WASHINGTON, D.C.: The International Monetary Fund (IMF) gave leading economies faulty advice following the 2008 financial crisis, by directing them to cut spending and rely on central bank stimulus for growth, an internal policy review said Tuesday.
The review said that during 2010-2011 the Fund was premature in advocating austerity policies to countries including the United States, Britain, Japan and the eurozone.
The organization incorrectly assumed an economic rebound was already underway, the review concluded.
The Fund’s Independent Evaluation Office said in the lengthy report that simultaneous support for central banks to pump out money to stimulate growth led to troublesome volatile capital flows in emerging economies.
“The IMF was effective in calling for global fiscal stimulus immediately following the Lehman collapse” in 2008, the IEO said.
“But it prematurely endorsed fiscal consolidation in large advanced economies, and, in parallel, encouraged reliance on expansionary monetary policy to stimulate demand.”
“This policy mix was less than fully effective in promoting recovery and contributed to capital flow volatility in emerging markets.”
The report assessed crisis-era policies that remain controversial, especially in Europe, and fuel ongoing political debates as the leading global economies struggle to boost economic growth.
The IEO noted that as the crisis began to spread globally in late 2008, the IMF became a “leading spokesman” for countries to boost their spending to fight the worldwide downturn.
“Fiscal stimulus was advocated not only for the countries at the center of the financial crisis but also for a much larger segment of the global economy, including euro area economies,” it said.
“The fiscal expansion that followed is widely acknowledged as having contributed to shortening and dampening the recession.”
But in 2010 the Fund changed its advice, arguing for fiscal consolidation. The Fund said spending cuts would allow large economies to reduce debt burdens that had mounted during the first years of the crisis.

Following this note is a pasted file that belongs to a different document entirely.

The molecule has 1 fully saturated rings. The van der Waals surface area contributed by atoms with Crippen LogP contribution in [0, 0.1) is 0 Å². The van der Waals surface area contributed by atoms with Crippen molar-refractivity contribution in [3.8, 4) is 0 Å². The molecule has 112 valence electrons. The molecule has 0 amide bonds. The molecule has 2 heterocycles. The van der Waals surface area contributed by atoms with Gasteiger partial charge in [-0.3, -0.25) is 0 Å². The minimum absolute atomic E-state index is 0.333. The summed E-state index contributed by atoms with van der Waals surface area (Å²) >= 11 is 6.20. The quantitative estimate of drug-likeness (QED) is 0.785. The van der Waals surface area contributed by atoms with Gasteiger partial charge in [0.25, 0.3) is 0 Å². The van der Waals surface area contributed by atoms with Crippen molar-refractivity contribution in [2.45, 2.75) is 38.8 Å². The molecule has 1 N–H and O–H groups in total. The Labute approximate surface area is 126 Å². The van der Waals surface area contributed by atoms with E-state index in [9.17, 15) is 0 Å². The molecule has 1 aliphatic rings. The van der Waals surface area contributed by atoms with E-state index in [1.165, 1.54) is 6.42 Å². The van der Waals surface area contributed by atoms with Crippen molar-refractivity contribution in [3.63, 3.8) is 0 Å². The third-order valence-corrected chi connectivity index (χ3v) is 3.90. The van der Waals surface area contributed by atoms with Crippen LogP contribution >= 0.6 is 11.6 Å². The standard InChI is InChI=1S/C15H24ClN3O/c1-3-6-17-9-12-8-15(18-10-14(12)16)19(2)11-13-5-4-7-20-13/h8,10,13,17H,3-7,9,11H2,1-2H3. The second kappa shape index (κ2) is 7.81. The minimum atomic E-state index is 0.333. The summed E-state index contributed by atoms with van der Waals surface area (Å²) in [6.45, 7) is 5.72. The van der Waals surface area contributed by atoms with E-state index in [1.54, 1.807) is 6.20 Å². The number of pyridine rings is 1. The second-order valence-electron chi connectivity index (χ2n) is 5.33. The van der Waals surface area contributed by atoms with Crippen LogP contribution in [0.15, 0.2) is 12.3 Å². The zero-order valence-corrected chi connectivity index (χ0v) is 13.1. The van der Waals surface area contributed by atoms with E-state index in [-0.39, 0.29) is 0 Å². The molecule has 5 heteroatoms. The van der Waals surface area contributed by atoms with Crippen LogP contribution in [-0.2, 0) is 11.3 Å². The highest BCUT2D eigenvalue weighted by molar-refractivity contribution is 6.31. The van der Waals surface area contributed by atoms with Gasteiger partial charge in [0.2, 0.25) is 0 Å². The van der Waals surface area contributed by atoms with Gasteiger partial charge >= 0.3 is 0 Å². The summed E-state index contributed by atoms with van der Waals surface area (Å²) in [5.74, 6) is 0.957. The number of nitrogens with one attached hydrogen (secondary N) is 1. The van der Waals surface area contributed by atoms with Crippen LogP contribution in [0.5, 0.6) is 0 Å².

At the time, the IMF was worried that large fiscal deficits and rising public debt would threaten fiscal solvency and prolong if not exacerbate the crisis, the IEO said.
But the Fund took that stance in the mistaken belief that economic growth in advanced economies would turn positive in 2010.
That turned out to be very wrong, as the eurozone’s plunge back into recession showed.
The IEO said the IMF’s policy focus at the time was also not well-founded.
“The policy mix of fiscal consolidation coupled with monetary expansion that the IMF advocated for advanced economies since 2010 appears to be at odds with longstanding assessments of the relative effectiveness of these policies” in the conditions that prevailed at the time, the report said.
Switching financial gears
The report acknowledged that the Fund, under criticism especially in Europe for advocating austerity, subsequently switched gears as the eurozone economy and the US continued to struggle.
“The evaluation recognizes that the IMF showed flexibility in reconsidering its fiscal policy advice when the growth outlook worsened.”
Even so, policy makers in the leading economies continue to argue over boosting spending to speed up growth or leaving it to expansive easing policies by central banks to stimulate growth.
While the US Federal
Reserve last week wound up its six-year-old asset buying operations, though without disposing of the trillions of dollars of bonds it now holds as a result, the Bank of Japan expanded its asset buying program.
On Thursday the European Central Bank is expected to consider whether its recently launched easing program is enough. The Bank of England, like the Fed, has ended its buying operations without selling off assets.
Meanwhile, in all four countries, politicians continue to battle over whether to increase spending.